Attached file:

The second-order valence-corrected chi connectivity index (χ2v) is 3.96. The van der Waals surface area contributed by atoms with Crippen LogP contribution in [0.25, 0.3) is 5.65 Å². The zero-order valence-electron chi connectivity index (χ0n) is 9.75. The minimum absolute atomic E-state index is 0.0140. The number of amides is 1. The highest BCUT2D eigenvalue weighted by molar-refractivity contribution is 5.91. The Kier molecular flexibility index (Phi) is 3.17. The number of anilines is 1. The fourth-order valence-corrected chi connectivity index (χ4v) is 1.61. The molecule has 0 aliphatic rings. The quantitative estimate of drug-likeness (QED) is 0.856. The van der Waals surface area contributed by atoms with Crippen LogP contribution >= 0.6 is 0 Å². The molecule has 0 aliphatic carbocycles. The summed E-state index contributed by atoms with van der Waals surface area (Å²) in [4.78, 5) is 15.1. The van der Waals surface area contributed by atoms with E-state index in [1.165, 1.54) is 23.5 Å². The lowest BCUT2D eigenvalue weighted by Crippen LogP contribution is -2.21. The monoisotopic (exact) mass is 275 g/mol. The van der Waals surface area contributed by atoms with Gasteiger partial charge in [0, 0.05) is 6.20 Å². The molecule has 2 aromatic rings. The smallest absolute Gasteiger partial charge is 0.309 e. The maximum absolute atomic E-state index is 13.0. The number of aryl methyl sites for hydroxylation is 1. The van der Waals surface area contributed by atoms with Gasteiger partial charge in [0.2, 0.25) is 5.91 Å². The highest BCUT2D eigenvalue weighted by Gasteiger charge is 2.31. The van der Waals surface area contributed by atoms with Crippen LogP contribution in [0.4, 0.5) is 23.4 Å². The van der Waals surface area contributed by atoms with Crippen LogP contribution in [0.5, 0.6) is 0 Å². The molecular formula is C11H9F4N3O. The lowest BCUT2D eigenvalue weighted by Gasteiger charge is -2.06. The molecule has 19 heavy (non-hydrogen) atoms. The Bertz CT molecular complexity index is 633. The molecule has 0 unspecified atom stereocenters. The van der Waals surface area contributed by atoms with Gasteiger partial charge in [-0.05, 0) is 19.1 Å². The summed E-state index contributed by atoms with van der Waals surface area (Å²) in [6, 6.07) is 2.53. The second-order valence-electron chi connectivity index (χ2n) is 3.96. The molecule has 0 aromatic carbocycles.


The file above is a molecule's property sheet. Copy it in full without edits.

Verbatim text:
The second-order valence-corrected chi connectivity index (χ2v) is 3.96. The van der Waals surface area contributed by atoms with Crippen LogP contribution in [0.25, 0.3) is 5.65 Å². The zero-order valence-electron chi connectivity index (χ0n) is 9.75. The minimum absolute atomic E-state index is 0.0140. The number of amides is 1. The highest BCUT2D eigenvalue weighted by molar-refractivity contribution is 5.91. The Kier molecular flexibility index (Phi) is 3.17. The number of anilines is 1. The fourth-order valence-corrected chi connectivity index (χ4v) is 1.61. The molecule has 0 aliphatic rings. The quantitative estimate of drug-likeness (QED) is 0.856. The van der Waals surface area contributed by atoms with Crippen LogP contribution >= 0.6 is 0 Å². The molecule has 0 aliphatic carbocycles. The summed E-state index contributed by atoms with van der Waals surface area (Å²) in [4.78, 5) is 15.1. The van der Waals surface area contributed by atoms with E-state index in [1.165, 1.54) is 23.5 Å². The lowest BCUT2D eigenvalue weighted by Crippen LogP contribution is -2.21. The monoisotopic (exact) mass is 275 g/mol. The van der Waals surface area contributed by atoms with Gasteiger partial charge in [0, 0.05) is 6.20 Å². The molecule has 2 aromatic rings. The smallest absolute Gasteiger partial charge is 0.309 e. The maximum absolute atomic E-state index is 13.0. The number of aryl methyl sites for hydroxylation is 1. The van der Waals surface area contributed by atoms with Gasteiger partial charge in [0.2, 0.25) is 5.91 Å². The highest BCUT2D eigenvalue weighted by Gasteiger charge is 2.31. The van der Waals surface area contributed by atoms with Crippen LogP contribution in [0.4, 0.5) is 23.4 Å². The van der Waals surface area contributed by atoms with Crippen LogP contribution in [0.5, 0.6) is 0 Å². The molecular formula is C11H9F4N3O. The lowest BCUT2D eigenvalue weighted by Gasteiger charge is -2.06. The molecule has 19 heavy (non-hydrogen) atoms. The Bertz CT molecular complexity index is 633. The molecule has 0 unspecified atom stereocenters. The van der Waals surface area contributed by atoms with Gasteiger partial charge in [-0.05, 0) is 19.1 Å². The summed E-state index contributed by atoms with van der Waals surface area (Å²) in [6, 6.07) is 2.53. The second-order valence-electron chi connectivity index (χ2n) is 3.96. The molecule has 0 aromatic carbocycles.